The Montgomery County Council has rejected a bid by the village of Friendship Heights to become an independent municipality and expand its borders to include some of the area's most valuable real estate.
The 8 to 0 vote by the council this week sets back the village's decade-long effort to change its status from a special taxing district to an incorporated area that would no longer need County Council approval of its laws.
Although many council members have said they understand the village's desire for greater independence, they expressed skepticism about the community's effort to absorb the neighboring Geico insurance complex, the Woodward & Lothrop store and the exclusive Somerset House condominium. Those businesses and many of the condominium residents have fought the village's plan, complaining that as part of an independent Friendship Heights they would pay higher property taxes but receive no new benefits.
"Justice was served," said Sheldon Fischer, president of the Somerset House Condominium Association and a fierce critic of the village's plan. "They would have given us nothing. We live in Somerset House because it gives us everything we need."
Alfred Muller, chairman of the Friendship Heights Village Council, said such properties would fit in naturally with an independent Friendship Heights, adding that making them part of the village would have lowered property tax rates for current residents.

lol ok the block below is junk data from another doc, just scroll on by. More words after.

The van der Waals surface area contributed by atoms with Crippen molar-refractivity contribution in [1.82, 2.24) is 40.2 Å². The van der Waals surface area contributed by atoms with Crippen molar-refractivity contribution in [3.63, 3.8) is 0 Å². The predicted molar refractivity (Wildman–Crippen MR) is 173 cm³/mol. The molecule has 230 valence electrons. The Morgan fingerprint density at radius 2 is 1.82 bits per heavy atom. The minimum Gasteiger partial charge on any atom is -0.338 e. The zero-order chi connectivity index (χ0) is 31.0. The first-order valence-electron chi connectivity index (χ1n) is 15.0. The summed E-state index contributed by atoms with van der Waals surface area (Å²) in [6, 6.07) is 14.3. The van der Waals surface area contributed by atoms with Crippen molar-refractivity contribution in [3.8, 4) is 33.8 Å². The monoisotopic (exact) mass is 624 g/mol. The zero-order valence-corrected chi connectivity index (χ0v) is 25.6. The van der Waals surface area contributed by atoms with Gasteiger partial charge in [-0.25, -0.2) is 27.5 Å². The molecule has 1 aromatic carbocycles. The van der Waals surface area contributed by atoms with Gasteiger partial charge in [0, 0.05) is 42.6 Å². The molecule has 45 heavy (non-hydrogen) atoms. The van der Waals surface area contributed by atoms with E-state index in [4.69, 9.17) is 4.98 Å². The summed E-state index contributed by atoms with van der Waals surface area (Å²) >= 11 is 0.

The County Council's Tuesday vote blocks a referendum on whether the high-rise village should become independent. The Montgomery County Planning Board also has opposed incorporation, saying such a move could hinder the agency's ability to regulate development in that central business district.
Muller said he intends to pursue incorporation for the community of 5,000 residents. "It was a geographic and economic and political union that made sense, and the people should decide," he said.
Muller added that he still may try to link the Geico property and its planned expansion to the village's effort to incorporate. In recent months, Muller offered to drop a Friendship Heights lawsuit attempting to bar Geico from further construction if the insurance company agrees to become part of Friendship village.
"I'm trying to get rid of that lawsuit," Muller said. "Maybe our incorporation is still the way to do that."